The science of static shock jolted into the 21st century

Written by
Scott Lyon, Office of Engineering Communications
April 26, 2024

Shuffling across the carpet to zap a friend may be the oldest trick in the book, but on a deep level that prank still mystifies scientists, even after thousands of years of study.

Now Princeton researchers have sparked new life into static. Using millions of hours of computational time to run detailed simulations, the researchers found a way to describe static charge atom-by-atom with the mathematics of heat and work. Their paper appeared in Nature Communications on March 23.

The study looked specifically at how charge moves between materials that do not allow the free flow of electrons, called insulating materials, such as vinyl and acrylic. The researchers said there is no established view on what mechanisms drive these jolts, despite the ubiquity of static: the crackle and pop of clothes pulled from a dryer, packing peanuts that cling to a box.

“We know it’s not electrons,” said Princeton Materials Institute associated faculty member Mike Webb, assistant professor of chemical and biological engineering, who led the study. “What is it?”

Webb first asked himself that question as a postdoctoral researcher at the University of Chicago. He puzzled over it with colleagues, baffled that such a common phenomenon could be so poorly understood. But the more they looked, the more insurmountable the questions became. “It just seemed out of reach,” he said.

Mike Webb and Hang Zhang

Mike Webb, left, and graduate student Hang Zhang. Photo by Scott Lyon

It had been out of reach since Thales of Miletus first rubbed amber with fur and watched the amber (Greek: elektron) collect feathers and dust — 26 centuries ago. Thales was one of the first people to explain nature through reason rather than supernatural forces. He played a critical role in the development of philosophy and eventually science. Despite the depth and breadth of knowledge accumulated over subsequent millennia, despite the myriad technologies born of that knowledge, science, in all that time, never cracked static. Maybe it never would.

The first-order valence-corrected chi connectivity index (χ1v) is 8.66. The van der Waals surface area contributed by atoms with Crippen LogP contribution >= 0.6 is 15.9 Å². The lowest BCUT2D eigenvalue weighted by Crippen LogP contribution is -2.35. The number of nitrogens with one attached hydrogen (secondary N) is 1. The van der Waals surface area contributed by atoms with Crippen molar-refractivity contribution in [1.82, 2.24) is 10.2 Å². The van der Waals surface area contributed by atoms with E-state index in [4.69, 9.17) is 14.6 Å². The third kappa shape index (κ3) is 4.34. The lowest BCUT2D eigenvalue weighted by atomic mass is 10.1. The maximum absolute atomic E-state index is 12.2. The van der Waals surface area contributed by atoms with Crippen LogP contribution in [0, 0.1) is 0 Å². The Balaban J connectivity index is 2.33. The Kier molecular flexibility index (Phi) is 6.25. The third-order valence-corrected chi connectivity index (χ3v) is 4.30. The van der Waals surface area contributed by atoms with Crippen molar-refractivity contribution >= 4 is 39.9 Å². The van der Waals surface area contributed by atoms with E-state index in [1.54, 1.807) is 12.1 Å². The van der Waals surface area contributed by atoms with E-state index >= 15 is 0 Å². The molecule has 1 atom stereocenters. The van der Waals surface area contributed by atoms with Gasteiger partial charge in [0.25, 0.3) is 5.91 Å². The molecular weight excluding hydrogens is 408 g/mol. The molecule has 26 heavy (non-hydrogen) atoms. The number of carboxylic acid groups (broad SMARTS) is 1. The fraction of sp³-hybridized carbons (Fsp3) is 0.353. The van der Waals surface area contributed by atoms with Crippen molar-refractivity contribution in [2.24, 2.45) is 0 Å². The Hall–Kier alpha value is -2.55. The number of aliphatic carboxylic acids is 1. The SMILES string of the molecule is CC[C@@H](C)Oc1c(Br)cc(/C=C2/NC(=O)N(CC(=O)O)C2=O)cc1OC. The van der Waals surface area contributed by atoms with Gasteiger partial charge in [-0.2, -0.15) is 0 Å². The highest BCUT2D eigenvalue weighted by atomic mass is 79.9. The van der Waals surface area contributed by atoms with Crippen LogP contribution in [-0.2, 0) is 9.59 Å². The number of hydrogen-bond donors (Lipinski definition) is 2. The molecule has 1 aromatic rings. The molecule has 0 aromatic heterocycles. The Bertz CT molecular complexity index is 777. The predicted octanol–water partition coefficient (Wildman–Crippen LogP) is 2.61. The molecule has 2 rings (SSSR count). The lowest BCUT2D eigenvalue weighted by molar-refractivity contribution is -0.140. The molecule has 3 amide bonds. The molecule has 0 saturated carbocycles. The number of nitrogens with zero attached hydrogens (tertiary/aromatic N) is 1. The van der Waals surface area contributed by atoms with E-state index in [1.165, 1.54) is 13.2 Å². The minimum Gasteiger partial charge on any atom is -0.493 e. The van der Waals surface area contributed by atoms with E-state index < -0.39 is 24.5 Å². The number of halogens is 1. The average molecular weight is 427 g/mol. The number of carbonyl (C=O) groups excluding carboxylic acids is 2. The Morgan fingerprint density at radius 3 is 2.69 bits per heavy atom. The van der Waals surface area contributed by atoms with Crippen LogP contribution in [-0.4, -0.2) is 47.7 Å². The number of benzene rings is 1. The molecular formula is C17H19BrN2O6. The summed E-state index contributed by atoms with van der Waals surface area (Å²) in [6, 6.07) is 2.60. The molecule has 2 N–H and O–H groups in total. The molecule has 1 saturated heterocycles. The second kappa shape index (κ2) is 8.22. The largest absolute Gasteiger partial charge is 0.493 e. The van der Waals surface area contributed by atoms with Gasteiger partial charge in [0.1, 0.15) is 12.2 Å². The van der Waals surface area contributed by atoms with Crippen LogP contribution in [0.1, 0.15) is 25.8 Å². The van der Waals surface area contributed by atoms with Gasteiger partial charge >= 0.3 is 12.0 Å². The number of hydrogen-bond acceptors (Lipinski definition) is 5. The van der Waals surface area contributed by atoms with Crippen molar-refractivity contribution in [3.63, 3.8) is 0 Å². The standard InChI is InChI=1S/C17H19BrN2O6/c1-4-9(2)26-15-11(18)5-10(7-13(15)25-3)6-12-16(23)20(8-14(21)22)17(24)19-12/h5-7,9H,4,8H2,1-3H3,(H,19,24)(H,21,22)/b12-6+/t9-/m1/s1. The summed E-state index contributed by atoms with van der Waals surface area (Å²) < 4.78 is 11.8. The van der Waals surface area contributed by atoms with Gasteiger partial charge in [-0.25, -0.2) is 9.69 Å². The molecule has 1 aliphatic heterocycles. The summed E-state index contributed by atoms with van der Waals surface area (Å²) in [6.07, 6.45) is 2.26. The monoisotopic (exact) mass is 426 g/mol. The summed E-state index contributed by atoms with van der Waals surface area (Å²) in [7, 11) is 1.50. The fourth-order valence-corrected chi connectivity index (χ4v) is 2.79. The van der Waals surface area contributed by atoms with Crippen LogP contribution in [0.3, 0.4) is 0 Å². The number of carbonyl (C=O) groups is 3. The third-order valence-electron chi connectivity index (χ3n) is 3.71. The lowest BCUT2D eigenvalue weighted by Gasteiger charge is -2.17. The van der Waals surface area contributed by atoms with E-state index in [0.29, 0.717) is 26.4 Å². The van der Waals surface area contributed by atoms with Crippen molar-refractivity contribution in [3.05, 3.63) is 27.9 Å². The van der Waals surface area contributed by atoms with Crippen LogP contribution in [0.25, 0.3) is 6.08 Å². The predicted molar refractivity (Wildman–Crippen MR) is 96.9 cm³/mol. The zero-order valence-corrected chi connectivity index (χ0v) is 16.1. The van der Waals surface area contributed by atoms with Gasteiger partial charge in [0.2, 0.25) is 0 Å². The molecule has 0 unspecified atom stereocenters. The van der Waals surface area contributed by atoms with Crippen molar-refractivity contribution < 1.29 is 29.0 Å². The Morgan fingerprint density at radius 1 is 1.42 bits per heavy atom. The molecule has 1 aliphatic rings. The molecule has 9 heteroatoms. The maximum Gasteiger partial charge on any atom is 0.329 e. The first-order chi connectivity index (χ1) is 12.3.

At Princeton Webb got to talking to his colleague Sankaran Sundaresan, a leading expert in chemical reaction engineering who specializes in the flow of materials in gaseous chambers. In those environments, loaded with volatile chemicals, a stray spark could be deadly. Sundaresan had worked with static charge for decades, using reliable experimental data to predict but not fully fathom how charge moved in these systems.

“I treat that like a black box,” said Sundaresan, the Norman John Sollenberger Professor in Engineering. “We do some experiments and the experiments tell me: This is what happens. This is the charge.” He works down to the limit and carefully notes what he sees. What happens inside the black box remains a mystery.

One thing you find no matter where you look, though, according to Sundaresan, is trace amounts of water. Charged water molecules are everywhere, in nearly everything, clinging to virtually every surface on Earth. Even in extremely arid conditions, under intense heat, stray water ions pool into microscopic oases that harbor electrical charge.

Incidentally, Thales is best known not for his work on electricity but for an even grander project. He proposed that the entirety of nature was made of water, that water was the ur-substance, the essential stuff. It was the first attempt at a unified theory of everything. Aristotle wrote it all down.

Over the arc of Sundaresan’s career, he and his colleagues shrunk that black box so that the mysteries have been pushed ever deeper. But mysteries they remain.

The conversation between him and Webb led to a mutual realization: Sundaresan had decades of insight into data from reactors, and Webb could apply sophisticated atom-scale computational techniques to look at these water ions from the perspective of thermodynamics. How much energy would it take for a water ion to bolt from surface to surface? Maybe that would explain what was happening inside Sundaresan’s black box. The unresolved puzzle from Webb’s postdoc days came unlocked.

By modeling the relationship between charged water molecules and the amount of energy those molecules have available to propel them between surfaces, Webb and graduate student Hang Zhang demonstrated a very precise mathematical approximation of how electrical charge moves between two insulating materials.

In other words, they used math to simulate the movement of around 80,000 atoms. Those simulations matched real-life observations with a very high degree of precision. It turns out, in all likelihood, static shock is a function of water, and more specifically, the free energy of stray water ions. With that framework, Webb and Zhang revealed the molecular underpinnings of those familiar shocks in infinitesimal detail. They blew Sundaresan’s black box wide open. If only Thales could see.

The paper “Thermodynamic driving forces in contact electrification between polymeric materials” was published March 23 in the journal Nature Communications. Support for this work was provided by the Princeton Innovation Project X Fund and the U.S. Department of Energy. The simulations and analyses were performed using the resources of Princeton Research Computing.